Dress for the Crash

  • Published
  • USCG Sector St. Petersburg
During my time off, I ride with a large group of sport bike riders. Unlike most riders in Florida, this group believes in wearing full gear. Even when it is 95 degrees outside, most of us still ride in full leather gear. We insist everyone riding with us have the following gear as a minimum: helmet, motorcycle-specific jacket, riding gloves, jeans and boots. 

Early one Sunday morning, we decided to go on a spirited ride through a couple of towns. There's always one guy (we'll call him "John") who wants to ride, but doesn't have full gear. On this ride, he had everything except boots --he was wearing tennis shoes. After much debate, it was decided that he could join us, since he was wearing jeans and a textile jacket with armor. 

We started our ride and everything went well for the first couple of hours. We rolled through some nice sweeping turns and a couple of real good twisty sections, while doing our best to scare the local strays off the side of the road. I was riding in back on my Z1000, pulling video duties, when I looked over the crest of the next hill to see a big cloud of dust. My first thought was that someone had run off into the orange groves. I was almost right. 

Over the crest of the hill, the road takes a sharp, almost 90-degree left turn. It is surrounded by orange groves. The exception is that there is a dirt road that cuts through the groves if you keep going straight. John was riding his brand new Suzuki GSXR 600 following George on his Honda CBR 600RR. George came into the left turn a little faster than he thought was safe and tried to hit the brakes. Instead, what he hit was the sand on the outside of the corner, which immediately caused his bike to go into a slide, with him sliding face down right behind it. John, seeing this, kept his focus on the downed rider instead of concentrating on the turn before slowing down. Due to his target fixation, John also went off the road. He tried to keep the bike upright, but the front wheel dug into the sand, causing the bike to flip over on top of him before cartwheeling away.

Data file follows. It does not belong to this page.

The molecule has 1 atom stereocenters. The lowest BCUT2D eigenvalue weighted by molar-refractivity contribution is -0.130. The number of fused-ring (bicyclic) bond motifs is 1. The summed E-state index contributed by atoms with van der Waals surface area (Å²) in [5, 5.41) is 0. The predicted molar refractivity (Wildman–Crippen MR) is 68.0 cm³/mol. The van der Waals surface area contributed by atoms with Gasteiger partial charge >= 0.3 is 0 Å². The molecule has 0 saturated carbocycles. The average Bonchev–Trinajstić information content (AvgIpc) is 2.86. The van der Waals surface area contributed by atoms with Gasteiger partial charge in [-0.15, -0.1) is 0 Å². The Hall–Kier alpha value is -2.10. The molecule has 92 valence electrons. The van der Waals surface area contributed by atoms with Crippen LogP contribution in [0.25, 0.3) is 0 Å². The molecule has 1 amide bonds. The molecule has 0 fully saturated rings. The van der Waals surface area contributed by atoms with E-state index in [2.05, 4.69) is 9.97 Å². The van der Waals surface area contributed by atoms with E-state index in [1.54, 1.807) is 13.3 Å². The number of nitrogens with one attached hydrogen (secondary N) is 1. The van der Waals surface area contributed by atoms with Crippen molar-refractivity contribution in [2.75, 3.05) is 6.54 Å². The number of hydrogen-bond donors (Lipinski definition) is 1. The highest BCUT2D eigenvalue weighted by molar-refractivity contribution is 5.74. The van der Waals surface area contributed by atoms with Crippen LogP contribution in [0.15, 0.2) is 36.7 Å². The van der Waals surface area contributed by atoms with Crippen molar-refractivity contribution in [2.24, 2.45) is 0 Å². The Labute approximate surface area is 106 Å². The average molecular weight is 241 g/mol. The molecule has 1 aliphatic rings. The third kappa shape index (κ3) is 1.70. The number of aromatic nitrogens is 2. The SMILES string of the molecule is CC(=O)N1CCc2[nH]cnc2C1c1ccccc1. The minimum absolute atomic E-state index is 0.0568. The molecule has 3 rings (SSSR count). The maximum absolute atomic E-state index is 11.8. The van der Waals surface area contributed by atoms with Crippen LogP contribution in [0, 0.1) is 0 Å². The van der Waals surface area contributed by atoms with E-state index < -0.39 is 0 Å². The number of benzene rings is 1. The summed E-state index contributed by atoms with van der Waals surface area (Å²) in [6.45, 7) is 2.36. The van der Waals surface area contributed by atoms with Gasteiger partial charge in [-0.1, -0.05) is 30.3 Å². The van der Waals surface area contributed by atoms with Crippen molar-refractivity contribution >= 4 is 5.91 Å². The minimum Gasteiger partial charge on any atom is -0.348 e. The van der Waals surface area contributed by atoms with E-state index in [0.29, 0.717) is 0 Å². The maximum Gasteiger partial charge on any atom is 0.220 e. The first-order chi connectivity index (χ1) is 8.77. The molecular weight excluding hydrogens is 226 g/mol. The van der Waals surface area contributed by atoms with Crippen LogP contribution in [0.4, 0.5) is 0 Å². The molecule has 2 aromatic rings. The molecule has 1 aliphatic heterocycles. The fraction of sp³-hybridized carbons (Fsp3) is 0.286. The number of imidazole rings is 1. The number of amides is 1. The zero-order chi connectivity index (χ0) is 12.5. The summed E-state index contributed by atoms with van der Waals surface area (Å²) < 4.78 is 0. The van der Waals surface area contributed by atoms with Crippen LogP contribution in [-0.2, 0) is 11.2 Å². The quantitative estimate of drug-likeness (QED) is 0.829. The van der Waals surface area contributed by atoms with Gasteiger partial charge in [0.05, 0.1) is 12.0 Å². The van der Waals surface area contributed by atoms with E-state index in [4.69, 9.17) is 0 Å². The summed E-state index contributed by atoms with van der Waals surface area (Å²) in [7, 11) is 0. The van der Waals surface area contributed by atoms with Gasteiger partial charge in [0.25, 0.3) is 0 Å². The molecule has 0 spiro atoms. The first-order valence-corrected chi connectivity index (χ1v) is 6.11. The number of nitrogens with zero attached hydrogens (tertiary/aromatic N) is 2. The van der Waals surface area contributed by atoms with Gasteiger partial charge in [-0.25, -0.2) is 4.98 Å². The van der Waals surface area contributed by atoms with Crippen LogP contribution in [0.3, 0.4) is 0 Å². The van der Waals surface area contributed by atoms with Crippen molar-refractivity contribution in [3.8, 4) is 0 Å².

I pulled up to the scene to find George walking around cussing at his bike. "Well, he's all right," I thought. Then I run over to John, who's still on the ground. After seeing the accident, I could only imagine how bad he was hurt. As soon as I got over to him, he was already trying to get up. I helped him to his feet and we did a quick check of his whole body for injuries. The only one we could find was a sprained ankle. His armored jacket kept him from getting injured when his bike rolled over top of him, and of course, the helmet protected his head. We wondered if he'd been wearing an appropriate pair of motorcycling boots whether he would have even hurt his ankle. 

Checking on George, we found the worst of the injuries: the palms of his hands. He was wearing full leather pants and jacket, but had decided to go cheap on the gloves. The second his hands touched the ground, the asphalt wore right through them and gave him some nice road rash. Luckily, he was not injured more than that. 

Both the bikes needed a little roadside repair to make them rideable for the trip home. John's brand new bike, with only 750 miles on it, now needed all new bodywork, among other pieces. George's bike also needed some rebuilding. 

What we really learned that day, though, was that without the proper gear, the result of this incident could have been a lot worse.  We stayed at the scene for a little while and got to a point where George's bike.